In 2022 a Disability Employment Adviser (DEA) wrote some emails about Paul to deny him access to an intensive employment support program citing Paul’s previous complaints about access and being very rude about Paul’s willingness to work and legitimacy of deafness barriers in employment and jobseeking. This aspect alone accounted for £10,000 of exemplary damages as it was clearly retaliatory ‘victimisation’.

    what is interesting to note in the judgment is where the tribunal felt that interpreter non-provision was not discrimination but unfortunate accidents and ‘best efforts’ had been made by some jobcentre staff, and where the interpreter and other failures were repeated and more systemic. We are also interested that this case was initially filed in the County Court and rejected and redirected to the Employment Tribunal.

  • Rimmer vs Secretary of State for Work and Pensions – PDF Employment Tribunal Judgment.
  • We look forward to seeing what analysis our friends at Stammering Law make of this case in due course.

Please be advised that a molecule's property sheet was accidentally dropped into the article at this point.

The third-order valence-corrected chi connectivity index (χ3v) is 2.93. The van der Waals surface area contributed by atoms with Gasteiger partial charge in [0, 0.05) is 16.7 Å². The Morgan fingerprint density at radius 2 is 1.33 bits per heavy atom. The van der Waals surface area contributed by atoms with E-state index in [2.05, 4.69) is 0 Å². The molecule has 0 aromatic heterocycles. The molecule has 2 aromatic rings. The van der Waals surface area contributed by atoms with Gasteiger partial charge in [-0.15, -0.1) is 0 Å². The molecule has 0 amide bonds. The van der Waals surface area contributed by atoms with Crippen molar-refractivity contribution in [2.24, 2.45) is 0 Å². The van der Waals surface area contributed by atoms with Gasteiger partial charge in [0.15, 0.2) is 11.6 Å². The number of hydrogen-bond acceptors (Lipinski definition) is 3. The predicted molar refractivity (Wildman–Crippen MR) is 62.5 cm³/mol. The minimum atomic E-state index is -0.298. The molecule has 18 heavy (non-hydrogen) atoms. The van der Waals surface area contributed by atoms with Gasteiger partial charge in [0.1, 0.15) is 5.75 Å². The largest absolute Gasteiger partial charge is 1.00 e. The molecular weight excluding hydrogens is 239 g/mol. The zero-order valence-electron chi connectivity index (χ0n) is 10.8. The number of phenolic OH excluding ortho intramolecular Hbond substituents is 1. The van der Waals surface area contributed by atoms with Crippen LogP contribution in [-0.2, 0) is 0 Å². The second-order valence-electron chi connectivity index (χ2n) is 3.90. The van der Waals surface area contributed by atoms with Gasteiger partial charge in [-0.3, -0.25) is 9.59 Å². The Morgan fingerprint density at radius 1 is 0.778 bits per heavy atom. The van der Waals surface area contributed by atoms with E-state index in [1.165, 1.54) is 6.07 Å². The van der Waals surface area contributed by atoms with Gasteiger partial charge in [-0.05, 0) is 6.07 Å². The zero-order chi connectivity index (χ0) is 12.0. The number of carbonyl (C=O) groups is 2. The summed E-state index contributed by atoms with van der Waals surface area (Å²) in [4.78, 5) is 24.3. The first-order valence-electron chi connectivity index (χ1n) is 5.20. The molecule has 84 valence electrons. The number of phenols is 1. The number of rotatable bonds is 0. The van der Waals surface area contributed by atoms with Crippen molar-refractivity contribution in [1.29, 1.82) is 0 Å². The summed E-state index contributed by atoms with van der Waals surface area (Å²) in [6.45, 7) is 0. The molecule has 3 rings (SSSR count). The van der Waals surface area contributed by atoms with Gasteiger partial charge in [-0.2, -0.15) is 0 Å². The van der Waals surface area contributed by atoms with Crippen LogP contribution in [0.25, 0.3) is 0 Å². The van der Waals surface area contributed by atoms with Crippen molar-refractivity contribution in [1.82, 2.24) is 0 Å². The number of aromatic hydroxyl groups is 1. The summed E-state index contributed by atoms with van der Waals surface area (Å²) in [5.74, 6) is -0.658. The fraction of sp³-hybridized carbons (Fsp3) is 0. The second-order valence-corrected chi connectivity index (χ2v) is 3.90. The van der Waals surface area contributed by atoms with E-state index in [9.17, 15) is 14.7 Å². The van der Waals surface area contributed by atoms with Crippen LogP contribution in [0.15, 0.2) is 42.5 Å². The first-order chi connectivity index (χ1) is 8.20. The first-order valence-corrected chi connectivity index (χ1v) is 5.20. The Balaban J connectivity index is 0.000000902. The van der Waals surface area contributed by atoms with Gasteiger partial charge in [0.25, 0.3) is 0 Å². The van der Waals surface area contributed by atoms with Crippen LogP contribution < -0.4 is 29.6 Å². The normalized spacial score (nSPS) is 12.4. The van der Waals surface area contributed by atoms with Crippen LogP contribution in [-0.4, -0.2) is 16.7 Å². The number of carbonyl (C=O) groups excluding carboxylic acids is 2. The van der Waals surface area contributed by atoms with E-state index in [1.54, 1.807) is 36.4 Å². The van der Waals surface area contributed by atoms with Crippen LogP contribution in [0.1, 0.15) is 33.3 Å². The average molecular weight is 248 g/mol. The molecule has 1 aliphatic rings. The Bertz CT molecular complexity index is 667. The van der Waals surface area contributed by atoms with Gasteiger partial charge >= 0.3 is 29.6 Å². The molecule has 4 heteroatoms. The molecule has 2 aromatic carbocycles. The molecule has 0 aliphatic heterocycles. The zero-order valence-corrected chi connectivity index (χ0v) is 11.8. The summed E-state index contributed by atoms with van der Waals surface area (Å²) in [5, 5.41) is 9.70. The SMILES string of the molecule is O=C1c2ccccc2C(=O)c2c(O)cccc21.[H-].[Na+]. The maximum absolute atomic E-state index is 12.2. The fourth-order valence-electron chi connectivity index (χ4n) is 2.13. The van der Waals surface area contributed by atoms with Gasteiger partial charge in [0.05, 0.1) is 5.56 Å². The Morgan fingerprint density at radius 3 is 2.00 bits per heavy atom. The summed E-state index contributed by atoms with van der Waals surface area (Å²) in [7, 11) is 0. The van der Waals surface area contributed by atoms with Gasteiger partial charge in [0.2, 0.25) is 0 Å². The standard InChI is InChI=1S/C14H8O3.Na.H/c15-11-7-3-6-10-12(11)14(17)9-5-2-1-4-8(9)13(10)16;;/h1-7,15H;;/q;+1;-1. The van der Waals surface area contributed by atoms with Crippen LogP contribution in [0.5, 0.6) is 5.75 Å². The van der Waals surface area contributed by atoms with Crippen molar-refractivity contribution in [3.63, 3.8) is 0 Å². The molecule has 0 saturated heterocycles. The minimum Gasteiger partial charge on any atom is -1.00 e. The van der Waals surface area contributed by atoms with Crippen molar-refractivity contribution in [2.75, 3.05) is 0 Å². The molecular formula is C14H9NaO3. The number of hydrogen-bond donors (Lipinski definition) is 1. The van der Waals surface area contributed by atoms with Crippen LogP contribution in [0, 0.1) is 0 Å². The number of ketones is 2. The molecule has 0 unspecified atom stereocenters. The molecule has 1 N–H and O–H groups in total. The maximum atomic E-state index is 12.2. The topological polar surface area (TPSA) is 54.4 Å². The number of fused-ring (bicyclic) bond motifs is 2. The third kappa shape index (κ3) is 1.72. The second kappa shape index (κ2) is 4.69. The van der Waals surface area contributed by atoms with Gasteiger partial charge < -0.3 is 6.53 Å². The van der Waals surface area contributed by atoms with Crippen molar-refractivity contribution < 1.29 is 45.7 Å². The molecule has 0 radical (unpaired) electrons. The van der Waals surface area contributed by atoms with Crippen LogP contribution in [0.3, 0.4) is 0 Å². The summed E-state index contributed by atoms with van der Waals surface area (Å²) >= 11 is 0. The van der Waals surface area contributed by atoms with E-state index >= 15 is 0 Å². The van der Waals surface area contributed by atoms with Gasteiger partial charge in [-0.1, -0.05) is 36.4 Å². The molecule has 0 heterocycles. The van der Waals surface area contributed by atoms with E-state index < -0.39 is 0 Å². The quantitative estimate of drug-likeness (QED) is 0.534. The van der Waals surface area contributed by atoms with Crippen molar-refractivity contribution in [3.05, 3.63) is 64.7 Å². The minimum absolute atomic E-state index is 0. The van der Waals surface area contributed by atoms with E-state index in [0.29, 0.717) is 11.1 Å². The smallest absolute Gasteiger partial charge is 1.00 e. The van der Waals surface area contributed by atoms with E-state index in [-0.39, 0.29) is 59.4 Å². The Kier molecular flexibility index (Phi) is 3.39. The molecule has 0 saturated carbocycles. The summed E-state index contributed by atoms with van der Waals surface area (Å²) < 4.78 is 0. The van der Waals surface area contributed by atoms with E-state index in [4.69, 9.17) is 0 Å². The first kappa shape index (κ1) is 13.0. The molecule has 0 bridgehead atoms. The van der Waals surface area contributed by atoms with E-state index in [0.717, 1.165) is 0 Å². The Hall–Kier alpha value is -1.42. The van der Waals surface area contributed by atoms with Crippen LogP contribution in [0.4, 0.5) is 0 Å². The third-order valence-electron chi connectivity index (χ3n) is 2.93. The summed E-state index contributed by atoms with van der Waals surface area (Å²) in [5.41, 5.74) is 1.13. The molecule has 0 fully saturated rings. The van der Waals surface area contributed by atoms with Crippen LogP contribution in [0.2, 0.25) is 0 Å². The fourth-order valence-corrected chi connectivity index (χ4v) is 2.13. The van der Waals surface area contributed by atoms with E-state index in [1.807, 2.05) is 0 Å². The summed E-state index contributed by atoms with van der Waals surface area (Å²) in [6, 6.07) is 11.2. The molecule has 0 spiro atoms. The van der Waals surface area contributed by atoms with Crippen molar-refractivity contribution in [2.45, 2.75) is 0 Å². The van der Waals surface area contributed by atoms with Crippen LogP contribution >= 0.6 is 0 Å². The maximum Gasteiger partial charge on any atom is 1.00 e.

Disability Discrimination Act judgments

    While the Disability Discrimination Acts (there were several, the original 1995 Act, and amendments in 2001, 2005 and more) were replaced by the Equality Act 2010, they can still be useful for legal principles, ideas and historical interest. So where we have obtained judgments, we share those below.

    Langdon v Webster (2008)

    Judgment delivered at Kingston upon Hull County Court on 26th March 2008.

    Outcome: Award of damages of £5,000 for failure to make reasonable adjustments to the physical features of a golf club to provide wheelchair access. This was exacerbated by the respondent (Mr Webster) not responding to pre-legal phonecalls or letters, not filing a defence or attending court.

    Mr Langdon, a wheelchair user tried to get entry to Sutton Park Golf Club where his sister was holding an event. He was unable to get access to the building or toilets as they were not accessible to wheelchair users.

    This judgment has suggestions of relevant judgments and cases as well as Vento damages amounts citing Purves v Joydisc.

  • Langdon v Webster, County Court judgment [PDF]